Use our in-house and externally commissioned guides for advice and information on regulatory compliance.
Withdrawal of public subsidy and long-term bank finance and a double-dip recession present a harsh operating environment for housing associations, where every penny counts.
Fraud is an important issue and one which can have a severely adverse impact on the quality of housing provision. Government figures on fraud, translated to the housing sector, indicate that around £600m of expenditure could be lost each year – a sum sufficient to building in excess of 4,000 new homes.
The Homes and Communities Agency’s Governance Standard requires that “... Registered providers shall provide accurate and timely returns to the regulator, including an annual report on any losses from fraudulent activity...” This sits alongside the HCA’s requirement to publish clear and accessible policies, which outline a housing association’s approach to tackling tenancy fraud.
The Federation therefore commissioned PKF (UK) LLP, a leading firm of accountants and counter fraud experts to produce a practical guide on countering fraud. It is designed to help housing associations and their boards protect themselves against fraud, minimise its cost and lessen the extent to which resources are diverted away from front-line services. It provides practical advice on implementing a counter fraud framework, how to pre-empt and react to fraud, and avoid reputational damage.
It provides advice on best practice and to meet the latest, highest standards and is hoped this guide will help organisations achieve financial benefits and significantly reduced losses.
Purchase a copy of Countering fraud: A guide for housing association board members
- Download the executive summary to find out more details about the guide (PDF, opens new window).
In addition, PKF and the Centre for Counter Fraud Studies at the University of Portsmouth have developed a freeSelf-Assessment Fraud Resilience (SAFR) tool. Users answer questions based on professional standards for counter–fraud work, about the extent to which their organisation is effectively protected against fraud. The site evaluates the answers given and rates the organisation out of a maximum 50 points which would indicate the cost of fraud to your organisation.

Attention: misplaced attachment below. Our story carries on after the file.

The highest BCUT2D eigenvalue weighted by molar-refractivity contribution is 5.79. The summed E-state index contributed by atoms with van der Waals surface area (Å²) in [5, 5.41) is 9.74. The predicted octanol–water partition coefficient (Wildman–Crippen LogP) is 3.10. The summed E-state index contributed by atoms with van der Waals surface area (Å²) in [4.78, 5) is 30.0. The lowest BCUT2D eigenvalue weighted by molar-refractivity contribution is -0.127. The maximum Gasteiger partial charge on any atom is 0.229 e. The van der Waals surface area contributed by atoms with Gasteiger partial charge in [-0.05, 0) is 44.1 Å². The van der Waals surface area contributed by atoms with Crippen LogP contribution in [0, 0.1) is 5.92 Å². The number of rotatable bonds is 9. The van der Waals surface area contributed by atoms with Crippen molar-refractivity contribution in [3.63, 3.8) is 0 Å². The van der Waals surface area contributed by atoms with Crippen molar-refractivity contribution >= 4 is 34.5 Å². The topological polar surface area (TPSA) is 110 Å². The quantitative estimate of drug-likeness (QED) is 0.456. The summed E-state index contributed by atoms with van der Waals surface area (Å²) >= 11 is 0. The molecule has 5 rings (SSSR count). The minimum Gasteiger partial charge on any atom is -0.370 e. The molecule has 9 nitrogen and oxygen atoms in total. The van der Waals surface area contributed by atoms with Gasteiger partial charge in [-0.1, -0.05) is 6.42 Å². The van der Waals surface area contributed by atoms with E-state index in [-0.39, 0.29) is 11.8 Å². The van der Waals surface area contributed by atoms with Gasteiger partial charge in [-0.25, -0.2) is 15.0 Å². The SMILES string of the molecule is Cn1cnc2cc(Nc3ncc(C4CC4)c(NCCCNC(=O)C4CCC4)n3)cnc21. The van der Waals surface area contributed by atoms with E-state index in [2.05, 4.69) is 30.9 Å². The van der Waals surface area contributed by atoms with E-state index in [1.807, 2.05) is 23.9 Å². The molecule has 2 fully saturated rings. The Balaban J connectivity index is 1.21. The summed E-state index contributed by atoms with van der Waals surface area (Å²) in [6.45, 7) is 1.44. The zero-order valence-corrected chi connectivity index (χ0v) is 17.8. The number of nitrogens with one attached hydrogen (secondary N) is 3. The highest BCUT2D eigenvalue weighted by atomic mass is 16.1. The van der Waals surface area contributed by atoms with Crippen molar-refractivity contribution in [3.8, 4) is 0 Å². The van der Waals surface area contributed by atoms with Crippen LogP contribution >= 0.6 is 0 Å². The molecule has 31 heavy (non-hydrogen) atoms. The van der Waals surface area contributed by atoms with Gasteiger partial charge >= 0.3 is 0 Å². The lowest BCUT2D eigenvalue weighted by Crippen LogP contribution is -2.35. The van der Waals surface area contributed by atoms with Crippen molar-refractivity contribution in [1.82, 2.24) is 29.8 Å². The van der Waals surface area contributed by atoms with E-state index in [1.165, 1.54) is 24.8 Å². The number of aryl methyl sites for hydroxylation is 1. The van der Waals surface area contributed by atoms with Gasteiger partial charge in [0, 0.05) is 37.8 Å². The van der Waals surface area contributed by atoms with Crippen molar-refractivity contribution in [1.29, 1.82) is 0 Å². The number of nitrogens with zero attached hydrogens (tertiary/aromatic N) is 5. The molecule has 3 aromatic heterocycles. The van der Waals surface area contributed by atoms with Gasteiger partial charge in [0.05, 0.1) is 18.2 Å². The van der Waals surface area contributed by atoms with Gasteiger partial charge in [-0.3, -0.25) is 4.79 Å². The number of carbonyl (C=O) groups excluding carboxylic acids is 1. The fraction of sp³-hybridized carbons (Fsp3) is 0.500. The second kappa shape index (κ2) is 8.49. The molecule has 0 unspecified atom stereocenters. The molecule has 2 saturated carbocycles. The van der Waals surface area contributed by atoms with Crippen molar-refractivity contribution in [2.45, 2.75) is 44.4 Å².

Bribery Act 2010
The Bribery Act 2010 will come into force on 1 July this year. This far reaching piece of legislation affects all housing associations.
In this article Tom Clark from Penningtons solicitors takes a detailed look at the implications of the act. Find out more information on the bribery act 2010.
Remember your association may have an obligation to report fraud and anti-money laundering activity. The Federation’s guidance on anti-money laundering is free to Federation members.
Housing assassociations often unwittingly engage in activities which have obligations under the Consumer Credit Act 2006. This Trowers and Hamlins LLP commissioned guidance on licensing for housing associations under the Consumer Credit Act 2006 will help members to interpret the Office of Fair Trading (OFT) guidance.
Delay to audited service charge statements for tenants
Previously we trailed proposed new regulation under the Housing and Regeneration Act 2008 that would have required housing associations to issue audited service charge statements to tenants with variable service charges. The change was due to take effect for accounting periods commencing on or after 6 April 2010.
With the very busy Parliamentary timetable in the run up to the General Election, there is no longer sufficient time for the Regulation to be laid before Parliament. The next possible date for the Regulation to be agreed and become enforceable is 6 October 2010. Should the Regulation be agreed by that date, it will mean that housing associations will need to implement procedures to ensure that tenants with variable service charges are in receipt of audited service charge statements for financial years commencing on or after that date. For most associations, this will affect service charge statements for the financial year commencing 1 April 2011. However, for a number of associations with December year ends, the change would affect the financial year commencing 1 January 2011. This change will create an additional cost for associations.
However, a smooth passage of the Regulation through Parliament for the 6 October cannot be guaranteed and could still be frustrated by the will of the new administration or the availability of Parliamentary time between the post-Election period up to the summer recess.
The National Housing Federation has published a fourth edition of its best practice guidance on service charges, Service Charges: a guide for housing associations. This guidance includes a significant section on audited service charge statements